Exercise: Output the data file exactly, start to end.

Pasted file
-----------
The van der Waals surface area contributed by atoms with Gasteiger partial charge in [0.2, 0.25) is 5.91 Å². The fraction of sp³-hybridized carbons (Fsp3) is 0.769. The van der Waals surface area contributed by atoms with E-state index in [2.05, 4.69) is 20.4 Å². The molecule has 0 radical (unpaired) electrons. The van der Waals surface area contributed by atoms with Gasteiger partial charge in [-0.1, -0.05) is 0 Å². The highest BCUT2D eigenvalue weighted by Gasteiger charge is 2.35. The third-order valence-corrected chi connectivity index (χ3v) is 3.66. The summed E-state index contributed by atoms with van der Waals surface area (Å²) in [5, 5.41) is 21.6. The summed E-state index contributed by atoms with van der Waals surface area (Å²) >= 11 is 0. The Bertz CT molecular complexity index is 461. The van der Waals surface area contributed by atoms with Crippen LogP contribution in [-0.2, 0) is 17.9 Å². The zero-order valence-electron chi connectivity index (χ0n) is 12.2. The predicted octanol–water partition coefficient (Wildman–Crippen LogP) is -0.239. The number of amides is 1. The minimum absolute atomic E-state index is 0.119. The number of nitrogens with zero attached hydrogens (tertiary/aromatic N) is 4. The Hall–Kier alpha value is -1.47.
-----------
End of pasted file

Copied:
The van der Waals surface area contributed by atoms with Gasteiger partial charge in [0.2, 0.25) is 5.91 Å². The fraction of sp³-hybridized carbons (Fsp3) is 0.769. The van der Waals surface area contributed by atoms with E-state index in [2.05, 4.69) is 20.4 Å². The molecule has 0 radical (unpaired) electrons. The van der Waals surface area contributed by atoms with Gasteiger partial charge in [-0.1, -0.05) is 0 Å². The highest BCUT2D eigenvalue weighted by Gasteiger charge is 2.35. The third-order valence-corrected chi connectivity index (χ3v) is 3.66. The summed E-state index contributed by atoms with van der Waals surface area (Å²) in [5, 5.41) is 21.6. The summed E-state index contributed by atoms with van der Waals surface area (Å²) >= 11 is 0. The Bertz CT molecular complexity index is 461. The van der Waals surface area contributed by atoms with Crippen LogP contribution in [-0.2, 0) is 17.9 Å². The zero-order valence-electron chi connectivity index (χ0n) is 12.2. The predicted octanol–water partition coefficient (Wildman–Crippen LogP) is -0.239. The number of amides is 1. The minimum absolute atomic E-state index is 0.119. The number of nitrogens with zero attached hydrogens (tertiary/aromatic N) is 4. The Hall–Kier alpha value is -1.47.